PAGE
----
Taking a deep breath, she dives in headfirst. "That's because she saw my words for what they really were." When he tilts his head in question, she appends, "A declaration of selfless love."
Though she hasn't said those three words, Booth gets her meaning immediately, and she watches as a range of emotions sweep over his features one after the other. He takes her hand, and she's so close that she can feel his exhales, see the pinpricks of gold in his warm brown eyes. His voice, his quiet, "You love me?" makes her shake with something, and she nods, voice lost for a moment.
"Of course I do, Booth. That's always been true." With that confession, she unfolds the paper still clasped in her free fist. Smoothing out the wrinkles, she hands it to her partner. "I was scared. Scared to let you in, because I was so sure that you would leave. I didn't think about you leaving anyway."
She isn't worried with her blatant admissions, not anymore. There's no worry of letting herself fall in love and then losing him, no dread of the future. There's no worry because it has all already happened. This vulnerability is nothing compared to the pain of regret. Another time, she may have held everything back, protected herself just in case, but just in case doesn't seem to matter much anymore.
"Bones, I –"
"Read it. Please." She gestures to the printed paper, the email that had shocked her to the core, opened up the door for them to be here right now.
He obliges, and she passes her eyes over the now familiar words:
I know you told me I should stay, but I just can't.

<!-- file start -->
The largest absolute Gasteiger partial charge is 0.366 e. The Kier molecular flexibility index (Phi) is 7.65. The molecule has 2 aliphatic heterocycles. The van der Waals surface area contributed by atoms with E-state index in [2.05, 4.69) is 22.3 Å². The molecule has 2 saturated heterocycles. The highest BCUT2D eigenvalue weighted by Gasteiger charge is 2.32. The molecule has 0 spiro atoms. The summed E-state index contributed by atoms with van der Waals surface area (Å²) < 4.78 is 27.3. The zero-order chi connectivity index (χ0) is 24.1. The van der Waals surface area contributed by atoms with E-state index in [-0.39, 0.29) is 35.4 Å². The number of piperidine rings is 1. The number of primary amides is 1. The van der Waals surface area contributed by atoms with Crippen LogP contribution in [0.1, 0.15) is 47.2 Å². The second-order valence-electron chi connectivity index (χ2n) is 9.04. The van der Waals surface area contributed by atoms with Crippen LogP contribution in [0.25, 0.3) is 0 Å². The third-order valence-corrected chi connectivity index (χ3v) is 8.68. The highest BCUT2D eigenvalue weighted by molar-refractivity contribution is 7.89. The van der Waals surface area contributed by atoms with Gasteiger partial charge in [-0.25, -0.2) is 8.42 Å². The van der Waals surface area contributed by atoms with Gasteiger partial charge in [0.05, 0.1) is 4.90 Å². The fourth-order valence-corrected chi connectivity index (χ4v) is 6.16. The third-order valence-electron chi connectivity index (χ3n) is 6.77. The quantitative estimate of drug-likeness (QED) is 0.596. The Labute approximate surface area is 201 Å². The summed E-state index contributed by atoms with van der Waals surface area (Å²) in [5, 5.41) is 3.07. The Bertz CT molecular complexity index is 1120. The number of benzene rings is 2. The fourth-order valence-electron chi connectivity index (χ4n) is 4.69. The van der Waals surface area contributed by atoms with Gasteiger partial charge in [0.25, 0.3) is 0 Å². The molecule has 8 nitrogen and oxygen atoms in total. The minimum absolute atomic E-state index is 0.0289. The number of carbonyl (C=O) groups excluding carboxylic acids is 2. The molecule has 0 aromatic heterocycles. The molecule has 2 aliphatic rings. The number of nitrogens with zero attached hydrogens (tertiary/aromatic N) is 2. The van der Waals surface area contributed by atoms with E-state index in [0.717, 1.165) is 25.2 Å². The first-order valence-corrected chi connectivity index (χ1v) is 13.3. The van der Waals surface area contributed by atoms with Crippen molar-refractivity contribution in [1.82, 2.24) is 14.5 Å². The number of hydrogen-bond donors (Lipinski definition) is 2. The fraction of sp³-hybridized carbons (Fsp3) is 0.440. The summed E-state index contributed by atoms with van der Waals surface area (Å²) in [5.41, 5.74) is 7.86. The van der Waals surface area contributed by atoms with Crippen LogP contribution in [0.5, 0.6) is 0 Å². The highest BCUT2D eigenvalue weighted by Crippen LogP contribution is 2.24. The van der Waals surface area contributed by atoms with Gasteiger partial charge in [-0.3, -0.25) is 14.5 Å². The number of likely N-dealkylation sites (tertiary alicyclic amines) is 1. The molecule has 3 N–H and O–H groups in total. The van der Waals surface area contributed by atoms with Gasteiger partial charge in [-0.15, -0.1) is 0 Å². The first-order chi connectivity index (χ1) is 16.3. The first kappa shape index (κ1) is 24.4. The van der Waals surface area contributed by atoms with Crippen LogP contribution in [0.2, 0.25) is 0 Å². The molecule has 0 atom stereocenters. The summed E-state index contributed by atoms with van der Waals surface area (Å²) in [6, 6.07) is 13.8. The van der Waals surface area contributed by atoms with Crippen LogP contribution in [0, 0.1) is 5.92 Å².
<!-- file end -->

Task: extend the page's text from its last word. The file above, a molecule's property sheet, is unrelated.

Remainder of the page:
Thank you for being such a friend to me. I appreciated your kindness, more than you probably realize. Please, don't talk to Seeley until I've had the chance to break the news. I just booked my flight and I'll be telling him over dinner tonight. He's in meetings all day, and I'm guessing that means I'll see him first, so you shouldn't have to lie. It's up to you whether or not you want to tell him that you knew before he did.
You said that Seeley loves me, and I know he does, but it doesn't hold a candle to the way he feels about you. He's so in love with you, Temperance. It's funny, because you are two people who don't belong together except that you belong together. I can't be the one to stand in the way of that anymore. I hope you forgive me for that and for hurting him. I'm sorry. But don't forget to forgive him, too.
When he finishes reading, he refolds the letter and reaches to place it on the coffee table in front of them. There is a long silence, and then he murmurs, "I am, Bones." At her puzzled look, he clarifies, "So in love with you." His mouth turns up into a smile, and he presses a gentle kiss to the corner of hers.
"I forgive you. Forgive me?" she implores.
He shakes his head. No apologizes or forgiveness necessary.
Breaking the comfortable silence, he questions out of the blue, "Do you believe in fate?"
"Booth, this is the same story." She runs her fingertips over his knuckles.
"No, this is the rest of the story. Our story. Now answer the question, Bones."
She obliges. "Still ludicrous," she says, smiling.
Some things never change, but some things do.
Listening to her heart, that crushable muscle in her chest that feels whole for the first time in months, she takes a gamble that really isn't a gamble at all.
"But I believe in giving this a chance."
A/N: The last few lines of dialogue I've had in mind for a while. I'm sad to part with this story, but I enjoyed the ride, and I hope you did too!